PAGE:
Introduce the idea of coaching to the students by explaining that along with presentation techniques, students need to understand the importance of being sensitive to their audience. Spend a few minutes talking about their position as a coach. A good coach doesn’t point out what you are doing wrong, but guides you. Students will be required to “guide” their peers as they practice their presentation. This should be done by pointing out what their partners have done very well and what changes they might consider to be even better. Put students in groups of three and have them take turns presenting their stories to their partners. Each student should take a turn presenting. The others should complete the columns on the technique handout. After each student presents, the group should spend a few minutes “coaching” their partners.
Explain the homework task. Instruct students to practice their story presentation techniques by reading to two different people at home. Have the “listeners” check the boxes in column four or five while they are listening. Then have the “listeners” sign the bottom of their column. Tell students they will have two evenings to complete this assignment. Encourage them to practice at least one time each evening.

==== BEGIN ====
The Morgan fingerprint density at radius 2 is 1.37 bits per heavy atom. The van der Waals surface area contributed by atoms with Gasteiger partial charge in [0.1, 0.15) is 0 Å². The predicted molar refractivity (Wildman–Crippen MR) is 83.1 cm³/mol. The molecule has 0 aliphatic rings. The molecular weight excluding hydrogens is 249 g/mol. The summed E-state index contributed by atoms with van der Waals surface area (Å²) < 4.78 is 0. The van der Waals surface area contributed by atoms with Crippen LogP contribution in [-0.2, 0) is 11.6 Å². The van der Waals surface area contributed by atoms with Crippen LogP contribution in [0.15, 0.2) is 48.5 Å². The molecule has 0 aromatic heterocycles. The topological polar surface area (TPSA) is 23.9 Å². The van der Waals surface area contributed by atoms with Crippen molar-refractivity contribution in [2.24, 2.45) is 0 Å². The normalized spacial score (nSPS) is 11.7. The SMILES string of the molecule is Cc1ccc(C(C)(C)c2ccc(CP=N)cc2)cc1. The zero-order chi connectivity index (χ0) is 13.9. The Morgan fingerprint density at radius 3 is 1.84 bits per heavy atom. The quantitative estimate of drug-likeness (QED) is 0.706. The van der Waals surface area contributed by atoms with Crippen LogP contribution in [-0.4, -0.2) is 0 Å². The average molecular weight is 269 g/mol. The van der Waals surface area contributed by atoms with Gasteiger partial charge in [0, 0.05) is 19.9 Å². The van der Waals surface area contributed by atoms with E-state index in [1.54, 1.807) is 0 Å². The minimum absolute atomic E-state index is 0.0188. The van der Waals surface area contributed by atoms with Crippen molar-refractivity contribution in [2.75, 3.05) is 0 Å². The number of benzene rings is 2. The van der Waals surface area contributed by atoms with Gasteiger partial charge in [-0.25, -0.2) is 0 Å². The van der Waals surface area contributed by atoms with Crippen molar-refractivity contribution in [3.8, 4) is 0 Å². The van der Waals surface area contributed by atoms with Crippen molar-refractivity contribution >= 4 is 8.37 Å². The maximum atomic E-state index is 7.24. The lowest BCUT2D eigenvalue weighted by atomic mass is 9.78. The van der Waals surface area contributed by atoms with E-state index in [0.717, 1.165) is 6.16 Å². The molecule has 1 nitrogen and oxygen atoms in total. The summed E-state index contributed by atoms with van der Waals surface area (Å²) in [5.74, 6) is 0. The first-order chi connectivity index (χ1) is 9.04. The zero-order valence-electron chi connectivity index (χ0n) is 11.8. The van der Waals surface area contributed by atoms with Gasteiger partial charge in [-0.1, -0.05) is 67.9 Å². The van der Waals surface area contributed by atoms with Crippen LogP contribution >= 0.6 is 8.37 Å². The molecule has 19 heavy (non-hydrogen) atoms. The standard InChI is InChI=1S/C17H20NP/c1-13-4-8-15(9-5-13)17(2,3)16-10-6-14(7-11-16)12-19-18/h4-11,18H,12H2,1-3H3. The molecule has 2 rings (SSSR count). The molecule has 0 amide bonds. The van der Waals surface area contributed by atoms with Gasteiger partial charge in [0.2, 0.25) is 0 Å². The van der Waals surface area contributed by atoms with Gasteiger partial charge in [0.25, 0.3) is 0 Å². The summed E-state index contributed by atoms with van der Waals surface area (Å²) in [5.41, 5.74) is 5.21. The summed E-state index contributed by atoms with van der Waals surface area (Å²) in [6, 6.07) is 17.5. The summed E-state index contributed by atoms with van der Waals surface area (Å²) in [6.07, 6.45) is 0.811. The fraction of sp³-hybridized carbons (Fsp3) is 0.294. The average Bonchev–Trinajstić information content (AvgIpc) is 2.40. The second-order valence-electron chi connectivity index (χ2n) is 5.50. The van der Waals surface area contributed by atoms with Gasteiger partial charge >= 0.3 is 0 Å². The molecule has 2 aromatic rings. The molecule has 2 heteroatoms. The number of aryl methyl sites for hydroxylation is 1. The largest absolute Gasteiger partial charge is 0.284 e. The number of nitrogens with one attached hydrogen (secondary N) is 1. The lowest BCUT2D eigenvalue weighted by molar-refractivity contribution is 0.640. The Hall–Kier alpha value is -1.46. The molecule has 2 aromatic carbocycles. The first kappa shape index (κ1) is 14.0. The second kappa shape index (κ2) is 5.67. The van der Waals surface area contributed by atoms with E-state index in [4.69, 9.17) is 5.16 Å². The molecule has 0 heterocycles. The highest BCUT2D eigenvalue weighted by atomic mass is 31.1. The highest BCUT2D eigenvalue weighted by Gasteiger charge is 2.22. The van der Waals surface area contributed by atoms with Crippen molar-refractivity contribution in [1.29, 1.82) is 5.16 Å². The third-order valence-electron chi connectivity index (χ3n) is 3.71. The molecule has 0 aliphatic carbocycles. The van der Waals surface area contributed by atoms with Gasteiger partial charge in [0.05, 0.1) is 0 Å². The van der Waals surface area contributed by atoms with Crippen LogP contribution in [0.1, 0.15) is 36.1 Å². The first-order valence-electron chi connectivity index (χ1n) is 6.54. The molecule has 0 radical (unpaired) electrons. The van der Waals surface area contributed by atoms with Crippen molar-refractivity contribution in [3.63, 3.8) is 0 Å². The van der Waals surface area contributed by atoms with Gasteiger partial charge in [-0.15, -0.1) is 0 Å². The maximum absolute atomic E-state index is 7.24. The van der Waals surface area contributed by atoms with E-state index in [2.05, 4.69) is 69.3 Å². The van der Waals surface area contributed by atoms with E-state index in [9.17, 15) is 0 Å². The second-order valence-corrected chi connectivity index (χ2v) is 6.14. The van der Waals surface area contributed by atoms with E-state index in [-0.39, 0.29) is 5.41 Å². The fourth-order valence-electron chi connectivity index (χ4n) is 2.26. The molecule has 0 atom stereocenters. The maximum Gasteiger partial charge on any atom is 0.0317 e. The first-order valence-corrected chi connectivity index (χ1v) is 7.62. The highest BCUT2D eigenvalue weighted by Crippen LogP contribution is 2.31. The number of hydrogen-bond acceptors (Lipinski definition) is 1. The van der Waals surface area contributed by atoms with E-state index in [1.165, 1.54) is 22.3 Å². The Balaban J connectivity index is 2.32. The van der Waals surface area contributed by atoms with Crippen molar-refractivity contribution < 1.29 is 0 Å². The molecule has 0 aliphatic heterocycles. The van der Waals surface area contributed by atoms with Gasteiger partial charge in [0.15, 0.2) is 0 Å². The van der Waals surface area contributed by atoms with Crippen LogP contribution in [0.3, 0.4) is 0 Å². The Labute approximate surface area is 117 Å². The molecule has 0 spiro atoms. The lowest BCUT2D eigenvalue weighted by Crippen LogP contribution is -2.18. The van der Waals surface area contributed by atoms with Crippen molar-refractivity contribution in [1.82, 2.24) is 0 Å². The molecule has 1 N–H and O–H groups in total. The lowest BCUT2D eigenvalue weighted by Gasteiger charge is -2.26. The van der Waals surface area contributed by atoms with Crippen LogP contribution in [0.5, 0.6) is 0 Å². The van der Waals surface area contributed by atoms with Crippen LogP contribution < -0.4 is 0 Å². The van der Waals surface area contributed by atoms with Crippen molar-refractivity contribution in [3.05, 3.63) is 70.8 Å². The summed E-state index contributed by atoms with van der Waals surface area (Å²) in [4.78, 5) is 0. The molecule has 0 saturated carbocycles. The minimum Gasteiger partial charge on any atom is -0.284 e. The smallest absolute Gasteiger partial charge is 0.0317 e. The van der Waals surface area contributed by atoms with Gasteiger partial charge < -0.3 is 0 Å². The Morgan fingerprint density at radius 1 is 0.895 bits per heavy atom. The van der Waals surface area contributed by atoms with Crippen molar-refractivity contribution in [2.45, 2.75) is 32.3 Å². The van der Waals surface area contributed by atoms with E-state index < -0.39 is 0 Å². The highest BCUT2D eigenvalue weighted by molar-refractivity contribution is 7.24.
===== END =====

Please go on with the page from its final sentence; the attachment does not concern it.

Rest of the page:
Explain to students that they will be asking their young listeners to respond to the story presentation by creating a picture depicting their favorite part of the story. During the next story presentation they will be asked to practice this procedure. Instruct students to take out Story Presentation Techniques (Handout One) from yesterday and turn it over to the blank side of the handout. They are to fold a narrow column on the left side of the handout, which is to be left empty for now. On the remaining space of the paper, have students take a few minutes to draw their favorite part of the story or a picture of what was learned by the story (which is what they will be asking their listeners to do without folding their papers).